So, they have returned to their creator. Like an errant child, they have come home once more, but this time they will not abuse me. This time, I shall take my rightful place as their Supreme Being, and under my control, the Daleks shall once more become triumphant!London, circa 1984. A bum watches several oddly-dressed people attempt to escape from a random warehouse... only to be gunned down by British cops wielding modern (for 1984) submachine guns. The bum is then gunned down himself, and the cops pull out a remote and make the bodies vanish in a glow of red light. However, one man was able to hide...On the TARDIS, the Doctor and our companions are right where we left them, busy shaking around and clinging to the TARDIS as the Doctor exposits that they're being dragged along a time corridor. The TARDIS lands on the exact same street that the massacre just occurred on.One of those cops, named Lytton, transports himself aboard a rather sweet looking spaceship. As it turns out, he's working with people who work of the Daleks, wearing Dalek-themed helmets. Their objective is to invade a space prison that holds Davros, creator of the Daleks, and liberate him.Meandering around the streets of London, the Doctor and companions run into that lone survivor: a terrified, stuttering man named Stien. The Doctor immediately recruits Stien into helping his party search for the right warehouse which has the time corridor in it. However, before they can go much further, the Doctor and crew stumble across an army bomb disposal squad. They've been called in to dispose of several things that are supposedly unexploded bombs, despite looking like naff props from a 1980s science fiction show. Turlough, for his part, stumbles into the time corridor — winding up on the alien ship. (To his credit, he decides to hide rather than be captured in seconds.) The rest of the crew are updated soon enough, as the time corridor activates again... revealing a Dalek! Good golly gosh, it certainly would be fantastic to have a companion who is a robot and probably couldn't die easily, wouldn't it? Keeping his cool, the Doctor orders the (magically fully-armed) bomb squad to shoot wildly at the Dalek before getting miffed at nothing actually happening and... throws the Dalek out a third-story window instead.Tegan, for her part, is hit by a ricochetting bullet and is out of action for almost the rest of this serial.Back at the space prison station, a few of the crew are still alive, and they're planning to re-take the station. By activating the self-destruct system and blowing it all up. Meanwhile, Lytton and Davros have a discussion where Davros bitches about the Doctor for a time before being told why he's needed: the Movellans of the Daleks made an anti-Dalek virus, and Davros is needed to make a cure. One typically loud Davros rant about the Daleks later, the man has vowed to help... with his fingers crossed behind his metaphorical back.Back on Earth, the Doctor and the bomb squad drag in the remains of that fallen Dalek — but are assaulted by the squiggly blobby Dalek that piloted the unit. After nearly shooting a cat, the Doctor grabs a gun and pumps the blobby Dalek full of lead. Repeatedly. Looks like we're not going to be seeing the Technical Pacifist side of the Doctor today. The Doctor takes Stien with him into the TARDIS and they go inspect the other end of the time corridor. Once there, Stien declares that he's an agent for the Daleks! The Doctor is taken into custody. Turlough continues to evade capture as he joins up with the few remaining guards of the space prison and vows to help them blow things up.Back on Earth, more people die as those evil policemen begin to kill off parts of the bomb squad.Dragged into a special room and Strapped to an Operating Table with widgets attached to his head, the Doctor questions the Daleks as to why they need him. It turns out the Daleks want to clone an evil version of the Doctor and his companions, send them off the Gallifrey and then have them wipe out the leadership of the Time Lords. Obviously, the Doctor does not take this well. Stien begins the process of cloning the Doctor's memories while the Doctor tries his best to screw with the Dalek programming on the poor guy. Flashes of all his previous companions and regenerations run through the Doctor's mind. ... Except Leela, due to a production oversight.Turlough and the remaining guards attempt to set off the self-destruction device... only to have most of the guards die. Quickly. And on Earth, the Daleks capture the entire bomb squad and the useless-for-this-episode Tegan.Luckily for everyone, the Doctor's meddling begins to break down Stien's programming and delays the process just long enough for Turlough to pop in to save the Doctor (and Tegan, who is now magically there). Stien is, strangely enough, allowed to tag along as the Doctor and Turlough attempt to stop the Daleks. However, the Doctor has a moral crisis and decides to go kill Davros. So he takes off with the guards and Stien — abandoning Tegan and Turlough in a pre-programmed TARDIS that will whisk them off to the Earth.The Doctor confronts Davros, and the two of them engage in a pohilosophocal debate at gunpoint. The Doctor is fascinated to find out that Davros wants to make Daleks with emotions, because them being purely logical has caused an impossible stalemate in the Movellan war. They tensely discuss the idea until Stien's programming takes control again and almost everyone else in the episode dies, either by Dalek or because they're busy shooting each other. The Doctor and Stien escape again — but Stien runs off, refusing to risk the Doctor's life by staying around him. As it turns out, Davros has been reprogramming Daleks and random humans to obey only him, and the regular Daleks don't like this. As he begins his big escape, Davros drops a vial of the anti-Dalek virus to prevent the regular Daleks from killing him off — destroying several Daleks in seconds, making them spout lots of shaving cream as they die.Back on Earth, however, a massive battle is going on between the Daleks and Davros' Army. The Doctor, back on Earth, figures out that those "bombs" are really giant capsules holding more samples of the virus. And sets them off, killing all the Daleks off instantly. Lytton, for his part, escapes and puts on a cop's uniform — wandering off into the sunset, to... somewhere.Back on the space prison, Davros himself begins to escape until he also begins to spray shaving cream from his wheelchair. He too is vulnerable to the virus, and him screaming that he's not a Dalek doesn't help. Stien activates the self-destruct with a heroic dying belly-flop, taking out the remaining Daleks and pretty much tying up the plot in a neat little bow.Satisfied with the completely happy ending, the Doctor calls for everyone to come back to the TARDIS. Tegan, though, refuses to come back. She says she's tired of the hectic life of the TARDIS and all the death... which is a little odd, as she's seen so damned little of it compared to the Doctor or Turlough. But anyway, she's done. So Tegan runs off as the TARDIS vanishes, and everything's hunky dory... except for the masses of dead people floating out in space, of course, but they're not Time Lords or their companions, and Earth hasn't been invaded, so who cares?Oh, but wait. Somehow the Supreme Dalek appears on the TARDIS scanner, and tells the Doctor that the Dalek conquest of Earth is "imminent", and that Earth is full of Dalek sleeper agents. The Doctor takes the most sensible course of action possible — he goes to inform the authorities. Bet that went over well!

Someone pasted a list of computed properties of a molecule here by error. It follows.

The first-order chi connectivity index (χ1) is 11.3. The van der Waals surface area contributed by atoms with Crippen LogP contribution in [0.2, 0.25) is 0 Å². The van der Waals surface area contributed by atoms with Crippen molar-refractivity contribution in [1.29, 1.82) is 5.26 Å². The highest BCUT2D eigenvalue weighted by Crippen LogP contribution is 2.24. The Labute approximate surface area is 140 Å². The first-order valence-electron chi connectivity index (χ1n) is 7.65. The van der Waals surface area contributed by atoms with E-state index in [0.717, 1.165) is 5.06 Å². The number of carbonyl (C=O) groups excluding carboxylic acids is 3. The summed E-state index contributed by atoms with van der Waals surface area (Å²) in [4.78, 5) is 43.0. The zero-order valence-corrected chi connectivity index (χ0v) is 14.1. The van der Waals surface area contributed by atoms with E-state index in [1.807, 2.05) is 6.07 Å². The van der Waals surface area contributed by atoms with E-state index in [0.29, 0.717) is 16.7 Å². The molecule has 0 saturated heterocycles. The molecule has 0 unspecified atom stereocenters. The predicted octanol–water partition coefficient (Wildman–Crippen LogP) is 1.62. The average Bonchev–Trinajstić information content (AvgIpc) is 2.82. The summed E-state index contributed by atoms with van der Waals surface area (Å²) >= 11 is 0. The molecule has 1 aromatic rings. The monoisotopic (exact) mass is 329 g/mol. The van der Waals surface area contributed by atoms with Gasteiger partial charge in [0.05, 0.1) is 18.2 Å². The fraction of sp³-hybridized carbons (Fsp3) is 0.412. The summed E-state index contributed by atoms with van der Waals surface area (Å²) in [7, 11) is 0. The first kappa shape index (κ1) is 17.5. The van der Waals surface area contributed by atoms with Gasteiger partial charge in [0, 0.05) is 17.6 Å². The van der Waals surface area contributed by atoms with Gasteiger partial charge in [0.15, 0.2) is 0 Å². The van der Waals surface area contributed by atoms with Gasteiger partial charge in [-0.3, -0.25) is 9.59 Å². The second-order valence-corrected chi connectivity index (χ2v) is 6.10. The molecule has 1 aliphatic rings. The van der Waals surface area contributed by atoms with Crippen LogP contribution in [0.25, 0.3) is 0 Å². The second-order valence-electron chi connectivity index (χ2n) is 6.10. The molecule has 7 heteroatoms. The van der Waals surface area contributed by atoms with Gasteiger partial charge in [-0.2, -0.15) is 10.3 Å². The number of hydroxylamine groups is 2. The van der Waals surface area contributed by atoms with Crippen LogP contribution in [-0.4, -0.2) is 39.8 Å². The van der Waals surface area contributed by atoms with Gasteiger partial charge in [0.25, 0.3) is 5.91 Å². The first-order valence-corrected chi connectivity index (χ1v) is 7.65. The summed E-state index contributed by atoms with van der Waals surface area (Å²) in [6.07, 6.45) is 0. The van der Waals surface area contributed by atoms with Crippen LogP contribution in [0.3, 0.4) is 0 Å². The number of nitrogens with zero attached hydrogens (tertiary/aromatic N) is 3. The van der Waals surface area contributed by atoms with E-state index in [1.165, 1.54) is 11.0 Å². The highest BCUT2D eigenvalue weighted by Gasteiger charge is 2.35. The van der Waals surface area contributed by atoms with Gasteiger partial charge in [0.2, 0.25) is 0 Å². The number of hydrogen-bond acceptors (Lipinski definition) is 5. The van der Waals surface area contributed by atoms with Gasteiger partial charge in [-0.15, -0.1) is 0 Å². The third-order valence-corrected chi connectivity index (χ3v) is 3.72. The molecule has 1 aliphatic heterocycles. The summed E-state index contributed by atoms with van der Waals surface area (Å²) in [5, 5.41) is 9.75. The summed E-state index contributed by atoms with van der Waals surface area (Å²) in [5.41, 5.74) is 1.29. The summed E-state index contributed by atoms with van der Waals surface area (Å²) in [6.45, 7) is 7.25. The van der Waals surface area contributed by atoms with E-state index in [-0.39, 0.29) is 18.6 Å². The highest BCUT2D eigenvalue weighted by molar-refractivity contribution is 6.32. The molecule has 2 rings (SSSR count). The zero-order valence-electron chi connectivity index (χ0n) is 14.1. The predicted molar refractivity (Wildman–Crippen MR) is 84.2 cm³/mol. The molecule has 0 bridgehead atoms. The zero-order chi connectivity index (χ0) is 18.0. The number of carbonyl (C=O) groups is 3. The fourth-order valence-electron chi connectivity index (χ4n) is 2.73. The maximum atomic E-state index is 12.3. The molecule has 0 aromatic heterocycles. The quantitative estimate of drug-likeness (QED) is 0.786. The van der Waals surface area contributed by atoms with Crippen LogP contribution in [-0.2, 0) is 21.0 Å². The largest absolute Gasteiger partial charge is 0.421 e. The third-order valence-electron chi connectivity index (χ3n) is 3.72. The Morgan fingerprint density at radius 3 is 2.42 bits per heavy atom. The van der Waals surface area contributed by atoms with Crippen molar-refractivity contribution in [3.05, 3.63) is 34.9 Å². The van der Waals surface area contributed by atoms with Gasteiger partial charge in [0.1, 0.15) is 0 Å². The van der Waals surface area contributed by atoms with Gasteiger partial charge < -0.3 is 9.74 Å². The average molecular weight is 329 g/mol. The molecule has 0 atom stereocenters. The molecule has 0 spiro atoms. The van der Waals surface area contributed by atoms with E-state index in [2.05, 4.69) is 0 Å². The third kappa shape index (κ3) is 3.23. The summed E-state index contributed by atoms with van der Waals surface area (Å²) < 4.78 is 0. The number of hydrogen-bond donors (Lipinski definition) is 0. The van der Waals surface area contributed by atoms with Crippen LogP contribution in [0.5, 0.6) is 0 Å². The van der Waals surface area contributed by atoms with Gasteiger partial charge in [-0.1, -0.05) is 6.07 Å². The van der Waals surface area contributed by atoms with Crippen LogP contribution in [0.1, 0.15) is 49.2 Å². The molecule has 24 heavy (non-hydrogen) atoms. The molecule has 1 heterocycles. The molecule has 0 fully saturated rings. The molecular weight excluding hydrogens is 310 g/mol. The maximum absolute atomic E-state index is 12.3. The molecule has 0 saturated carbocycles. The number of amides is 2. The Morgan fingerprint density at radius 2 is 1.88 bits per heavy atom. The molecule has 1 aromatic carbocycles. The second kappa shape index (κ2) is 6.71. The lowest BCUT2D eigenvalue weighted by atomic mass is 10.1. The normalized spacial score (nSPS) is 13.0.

This was Peter Davison's only encounter with the Daleks during his time as the Doctor, and it was specifically brought in so he could have his Dalek story before he left at the end of the season. In fact, Davison had requested it for the previous season, but a strike wound up delaying it until season 21... which also left the original Davros (Michael Wisher) unable to reprise his role. This gave us the Third Davros, Terry Molloy, who would remain in the role for the rest of the classic series as well as the audios.Also, this is Janet Fielding's final episode as Tegan, but her final adventure was actually supposed to be the next serial alongside Turlough. Producer John Nathan-Turner decided that another companion should be introduced to make another cross-Doctor link, thus forcing Tegan out one serial early. It rather shows in the rushed final scene, too, as Tegan really doesn't give a solid reason to leave... but that's fine. At least she got a somewhat happy ending, compared to some companions.Finally, due to the 1984 Olympics, this serial was presented in two parts rather than the typical four — with episodes 1/2 and 3/4 being joined into episodes nearly an hour in length. This format would be reused for Season 22.It's also Bloodier and Gorier than any other Doctor Who episode to date, with a death count of 64 — not even counting Daleks.Watch it here